Tasting the Styles of Prosecco, 2022 Releases

Tasting the Styles of Prosecco, 2022 Releases

Prosecco may often come across like an entry-level experience, but if you dive a bit deeper you’ll see that this essential sparkler comes in a variety of different styles, each representing a different level of sweetness, much like Champagne.

As with Champagne, the categories are confusing and unintuitive. From dryest to sweetest, the categories go:

Brut: 0–12 grams per liter of residual sugar
Extra Dry: 12–17 grams per liter of residual sugar
Dry: 17–32 grams per liter of residual sugar

We tasted six Proseccos in current release, representing the full range of styles. All six of these wines are from the Conegliano Valdobbiadene region, widely considered one of the best areas for growing the glera grapes used to make the wine. Thoughts follow.

2020 Bellenda San Fermo Prosecco Brut DOCG – They aren’t lying about this being a brut: This wine is extremely dry and herbal, almost bitter as it keeps its notes of green apple at arm’s length. Instead, a heavy element of rosemary, thyme, and sage weigh things down, keeping the finish short and cryptic. B- / $22

2020 Andreola Col del Forno Prosecco Brut DOCG – A very supple Prosecco, bold with apple and pear notes but balanced by a light creaminess that gives the experience some weight. A fun, herbal character is lively on the nose, offering notes of rosemary along with an earthier type of honey element that lingers throughout — particularly as the wine warms up a bit. Lemony on the finish. A- / $25

NV Cantine Vedova Casa Farive Prosecco Extra Dry DOCG – Crisp and refreshing, drier than expected. Notes of lemon curd dominate, with a gentle grassiness emerging over time. It’s quite cleansing and refreshing, with a finish that evokes pineapple as it warms up a bit. Simple and straightforward, but it’s impossible to beat the value on this one. A- / $12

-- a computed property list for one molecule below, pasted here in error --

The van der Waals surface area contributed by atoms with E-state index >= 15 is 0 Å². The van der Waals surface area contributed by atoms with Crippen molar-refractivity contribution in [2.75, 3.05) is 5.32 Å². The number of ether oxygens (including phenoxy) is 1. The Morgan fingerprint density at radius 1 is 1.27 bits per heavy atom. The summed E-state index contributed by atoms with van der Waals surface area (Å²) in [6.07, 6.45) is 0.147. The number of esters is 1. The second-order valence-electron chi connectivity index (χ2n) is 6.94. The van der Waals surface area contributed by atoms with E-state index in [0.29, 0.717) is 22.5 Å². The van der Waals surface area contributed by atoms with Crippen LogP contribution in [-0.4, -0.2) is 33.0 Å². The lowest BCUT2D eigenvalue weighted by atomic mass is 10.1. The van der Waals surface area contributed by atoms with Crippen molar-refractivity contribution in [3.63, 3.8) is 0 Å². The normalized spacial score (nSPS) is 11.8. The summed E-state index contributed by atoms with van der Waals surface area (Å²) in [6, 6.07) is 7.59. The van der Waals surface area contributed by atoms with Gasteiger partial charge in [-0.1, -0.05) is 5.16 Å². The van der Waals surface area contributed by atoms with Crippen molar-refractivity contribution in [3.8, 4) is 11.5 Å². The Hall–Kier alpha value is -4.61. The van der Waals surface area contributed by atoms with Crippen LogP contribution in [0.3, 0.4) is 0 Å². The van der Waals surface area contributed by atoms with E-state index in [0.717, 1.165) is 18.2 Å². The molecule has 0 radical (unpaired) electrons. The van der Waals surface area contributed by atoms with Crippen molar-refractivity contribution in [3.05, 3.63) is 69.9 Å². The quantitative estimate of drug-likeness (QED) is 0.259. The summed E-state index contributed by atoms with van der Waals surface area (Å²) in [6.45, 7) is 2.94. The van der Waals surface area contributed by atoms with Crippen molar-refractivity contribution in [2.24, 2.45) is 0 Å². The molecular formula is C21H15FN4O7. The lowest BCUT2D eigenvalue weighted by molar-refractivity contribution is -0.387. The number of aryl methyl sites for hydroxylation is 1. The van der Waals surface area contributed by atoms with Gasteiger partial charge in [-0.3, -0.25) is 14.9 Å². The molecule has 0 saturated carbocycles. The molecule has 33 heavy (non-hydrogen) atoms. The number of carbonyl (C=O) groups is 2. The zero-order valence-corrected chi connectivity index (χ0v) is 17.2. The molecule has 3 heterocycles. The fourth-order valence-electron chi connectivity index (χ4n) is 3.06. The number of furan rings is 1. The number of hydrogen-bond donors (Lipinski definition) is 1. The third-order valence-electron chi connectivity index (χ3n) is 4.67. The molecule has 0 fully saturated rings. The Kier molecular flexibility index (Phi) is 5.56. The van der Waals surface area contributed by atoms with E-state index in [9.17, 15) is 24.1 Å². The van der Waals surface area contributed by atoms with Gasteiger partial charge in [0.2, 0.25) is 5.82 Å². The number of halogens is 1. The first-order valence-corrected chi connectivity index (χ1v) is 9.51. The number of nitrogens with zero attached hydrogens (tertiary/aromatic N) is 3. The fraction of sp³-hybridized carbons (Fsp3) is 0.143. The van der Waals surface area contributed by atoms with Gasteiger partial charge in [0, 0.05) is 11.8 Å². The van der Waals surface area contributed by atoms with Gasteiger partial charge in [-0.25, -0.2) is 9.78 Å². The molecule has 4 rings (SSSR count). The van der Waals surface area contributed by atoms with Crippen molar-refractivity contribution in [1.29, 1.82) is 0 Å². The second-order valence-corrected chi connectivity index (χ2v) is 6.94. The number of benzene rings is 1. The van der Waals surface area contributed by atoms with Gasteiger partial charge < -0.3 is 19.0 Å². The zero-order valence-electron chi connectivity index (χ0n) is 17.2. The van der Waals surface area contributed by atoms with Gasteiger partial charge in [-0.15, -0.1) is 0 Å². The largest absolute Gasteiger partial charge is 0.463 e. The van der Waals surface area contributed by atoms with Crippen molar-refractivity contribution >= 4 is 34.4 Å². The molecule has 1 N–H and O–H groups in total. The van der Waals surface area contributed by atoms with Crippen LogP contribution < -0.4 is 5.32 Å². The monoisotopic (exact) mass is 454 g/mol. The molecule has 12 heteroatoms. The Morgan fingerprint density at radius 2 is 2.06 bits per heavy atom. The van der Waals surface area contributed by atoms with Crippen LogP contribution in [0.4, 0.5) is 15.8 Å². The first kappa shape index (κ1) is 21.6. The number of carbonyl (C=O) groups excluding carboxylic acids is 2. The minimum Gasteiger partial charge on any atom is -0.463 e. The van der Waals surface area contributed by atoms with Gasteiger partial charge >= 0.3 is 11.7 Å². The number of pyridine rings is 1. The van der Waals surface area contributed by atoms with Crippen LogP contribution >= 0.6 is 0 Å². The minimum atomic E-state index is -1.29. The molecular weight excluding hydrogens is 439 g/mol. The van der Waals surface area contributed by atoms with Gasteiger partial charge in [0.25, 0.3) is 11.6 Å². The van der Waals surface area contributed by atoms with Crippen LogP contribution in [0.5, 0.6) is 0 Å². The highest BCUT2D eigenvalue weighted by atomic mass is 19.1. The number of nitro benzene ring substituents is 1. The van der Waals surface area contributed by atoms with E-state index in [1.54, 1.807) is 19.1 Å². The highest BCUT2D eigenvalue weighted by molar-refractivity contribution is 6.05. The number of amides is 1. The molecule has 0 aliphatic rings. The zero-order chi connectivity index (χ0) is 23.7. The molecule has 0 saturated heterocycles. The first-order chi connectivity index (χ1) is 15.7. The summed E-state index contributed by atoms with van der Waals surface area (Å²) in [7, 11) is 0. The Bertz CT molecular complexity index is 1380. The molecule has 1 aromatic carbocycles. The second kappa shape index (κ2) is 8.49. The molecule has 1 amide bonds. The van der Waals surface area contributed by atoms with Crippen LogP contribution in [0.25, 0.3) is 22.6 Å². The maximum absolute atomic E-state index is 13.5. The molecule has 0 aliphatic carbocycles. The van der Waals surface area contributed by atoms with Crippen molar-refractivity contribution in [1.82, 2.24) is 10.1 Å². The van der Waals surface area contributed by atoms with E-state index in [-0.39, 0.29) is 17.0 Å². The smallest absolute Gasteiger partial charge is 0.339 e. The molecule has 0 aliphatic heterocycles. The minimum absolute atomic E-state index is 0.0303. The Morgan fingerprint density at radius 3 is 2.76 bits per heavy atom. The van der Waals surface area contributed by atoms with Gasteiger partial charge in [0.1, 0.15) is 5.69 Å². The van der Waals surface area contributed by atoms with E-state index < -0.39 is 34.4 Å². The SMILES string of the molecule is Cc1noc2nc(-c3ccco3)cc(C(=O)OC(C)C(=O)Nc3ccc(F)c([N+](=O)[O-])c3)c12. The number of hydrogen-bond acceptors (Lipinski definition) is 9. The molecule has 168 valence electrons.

2020 La Farra Prosecco Extra Dry DOCG – Buttery and heavy on the apples, this comes across with more of a California vibe, immersive with fruit and creamy on the palate, lightly spiced with gentle notes of cinnamon and lemon peel. Lovely but uncomplicated, this is a perfectly poised summer sparkler with just the right amount of sweetness in the mix. A- / $18

NV Brancher Prosecco Extra Dry DOCG – A fruitier offering, with a bolder, sweeter baked apple note, studded with cinnamon. With its almost buttery body, driven by its fairly heavy effervescence, the lightly bittersweet finish comes as a bit of a surprise. B / $19

NV Riva Dei Frati Prosecco Dry DOCG – Well-balanced, with notes of figs and apples in equal proportion, perhaps leaning more toward the figs if you give the wine some time in glass. Well-balanced between sweet and saline, the fizz level is spot-on, concluding with layer of baking spice that evokes notes of apple crumble. Great value for the category. A- / $15

2020 La Farra Prosecco Extra Dry DOCG




Christopher Null is the founder and editor in chief of Drinkhacker. A veteran writer and journalist, he also operates Null Media, a bespoke content creation company.

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